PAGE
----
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Exploring the Design of Vibrotactile Cues for Visio-Haptic Sensory Substitution

Description

This paper presents the design and evaluation of a haptic interface for augmenting human-human interpersonal interactions by delivering facial expressions of an interaction partner to an individual who is blind using a visual-to-tactile mapping of facial action units and emotions.

This paper presents the design and evaluation of a haptic interface for augmenting human-human interpersonal interactions by delivering facial expressions of an interaction partner to an individual who is blind using a visual-to-tactile mapping of facial action units and emotions. Pancake shaftless vibration motors are mounted on the back of a chair to provide vibrotactile stimulation in the context of a dyadic (one-on-one) interaction across a table. This work explores the design of spatiotemporal vibration patterns that can be used to convey the basic building blocks of facial movements according to the Facial Action Unit Coding System. A behavioral study was conducted to explore the factors that influence the naturalness of conveying affect using vibrotactile cues.

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2014-05

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Facial Expression Recognition Using Machine Learning

Description

In recent years, the development of new Machine Learning models has allowed for new technological advancements to be introduced for practical use across the world. Multiple studies and experiments have been conducted to create new variations of Machine Learning models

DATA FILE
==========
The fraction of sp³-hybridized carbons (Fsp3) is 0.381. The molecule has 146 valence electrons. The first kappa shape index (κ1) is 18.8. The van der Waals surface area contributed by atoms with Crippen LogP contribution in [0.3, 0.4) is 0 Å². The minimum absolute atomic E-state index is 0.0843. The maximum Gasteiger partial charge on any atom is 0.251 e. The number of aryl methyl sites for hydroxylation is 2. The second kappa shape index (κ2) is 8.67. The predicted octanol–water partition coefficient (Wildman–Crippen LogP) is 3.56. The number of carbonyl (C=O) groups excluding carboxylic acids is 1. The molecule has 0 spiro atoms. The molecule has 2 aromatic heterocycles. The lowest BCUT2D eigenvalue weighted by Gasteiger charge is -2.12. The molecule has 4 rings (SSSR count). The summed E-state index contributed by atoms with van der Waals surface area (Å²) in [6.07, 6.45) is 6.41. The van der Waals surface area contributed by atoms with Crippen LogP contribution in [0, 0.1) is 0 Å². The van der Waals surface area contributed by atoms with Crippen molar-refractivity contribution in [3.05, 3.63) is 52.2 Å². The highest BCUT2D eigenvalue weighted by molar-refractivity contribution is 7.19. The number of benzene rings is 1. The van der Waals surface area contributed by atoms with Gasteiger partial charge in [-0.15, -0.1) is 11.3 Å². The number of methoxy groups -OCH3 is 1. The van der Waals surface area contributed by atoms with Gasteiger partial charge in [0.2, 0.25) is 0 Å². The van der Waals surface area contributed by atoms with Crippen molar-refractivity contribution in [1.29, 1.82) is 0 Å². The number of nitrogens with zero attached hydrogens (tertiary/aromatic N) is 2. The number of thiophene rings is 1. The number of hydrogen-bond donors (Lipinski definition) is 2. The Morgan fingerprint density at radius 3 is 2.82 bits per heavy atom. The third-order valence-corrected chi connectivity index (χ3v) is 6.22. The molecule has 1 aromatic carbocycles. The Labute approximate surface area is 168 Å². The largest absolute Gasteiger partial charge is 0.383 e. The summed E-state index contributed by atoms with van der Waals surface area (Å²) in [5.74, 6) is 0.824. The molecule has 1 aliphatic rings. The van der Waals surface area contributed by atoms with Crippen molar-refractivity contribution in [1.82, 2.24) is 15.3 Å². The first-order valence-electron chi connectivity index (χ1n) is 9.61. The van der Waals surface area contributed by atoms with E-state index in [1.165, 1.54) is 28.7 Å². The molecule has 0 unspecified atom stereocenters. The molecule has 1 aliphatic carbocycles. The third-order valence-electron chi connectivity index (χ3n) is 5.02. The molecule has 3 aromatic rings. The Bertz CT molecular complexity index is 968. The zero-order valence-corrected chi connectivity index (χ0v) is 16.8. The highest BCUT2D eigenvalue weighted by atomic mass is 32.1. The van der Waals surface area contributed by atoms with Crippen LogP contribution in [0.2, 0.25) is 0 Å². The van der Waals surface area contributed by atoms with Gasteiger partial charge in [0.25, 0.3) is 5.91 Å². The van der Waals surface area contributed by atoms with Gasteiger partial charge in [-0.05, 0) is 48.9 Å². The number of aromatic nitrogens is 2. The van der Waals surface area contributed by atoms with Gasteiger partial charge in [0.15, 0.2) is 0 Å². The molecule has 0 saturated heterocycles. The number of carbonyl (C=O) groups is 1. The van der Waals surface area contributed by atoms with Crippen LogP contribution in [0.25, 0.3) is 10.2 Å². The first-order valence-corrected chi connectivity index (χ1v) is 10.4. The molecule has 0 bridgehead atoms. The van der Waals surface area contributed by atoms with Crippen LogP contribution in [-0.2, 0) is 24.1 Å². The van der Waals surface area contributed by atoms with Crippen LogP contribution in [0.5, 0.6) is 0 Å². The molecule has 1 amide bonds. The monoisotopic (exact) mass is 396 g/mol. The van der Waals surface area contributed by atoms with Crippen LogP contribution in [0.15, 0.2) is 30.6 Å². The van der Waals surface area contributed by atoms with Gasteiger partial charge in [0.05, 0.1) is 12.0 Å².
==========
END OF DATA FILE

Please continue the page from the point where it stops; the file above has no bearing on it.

In recent years, the development of new Machine Learning models has allowed for new technological advancements to be introduced for practical use across the world. Multiple studies and experiments have been conducted to create new variations of Machine Learning models with different algorithms to determine if potential systems would prove to be successful. Even today, there are still many research initiatives that are continuing to develop new models in the hopes to discover potential solutions for problems such as autonomous driving or determining the emotional value from a single sentence. One of the current popular research topics for Machine Learning is the development of Facial Expression Recognition systems. These Machine Learning models focus on classifying images of human faces that are expressing different emotions through facial expressions. In order to develop effective models to perform Facial Expression Recognition, researchers have gone on to utilize Deep Learning models, which are a more advanced implementation of Machine Learning models, known as Neural Networks. More specifically, the use of Convolutional Neural Networks has proven to be the most effective models for achieving highly accurate results at classifying images of various facial expressions. Convolutional Neural Networks are Deep Learning models that are capable of processing visual data, such as images and videos, and can be used to identify various facial expressions. The purpose of this project, I focused on learning about the important concepts of Machine Learning, Deep Learning, and Convolutional Neural Networks to implement a Convolutional Neural Network that was previously developed by a recommended research paper.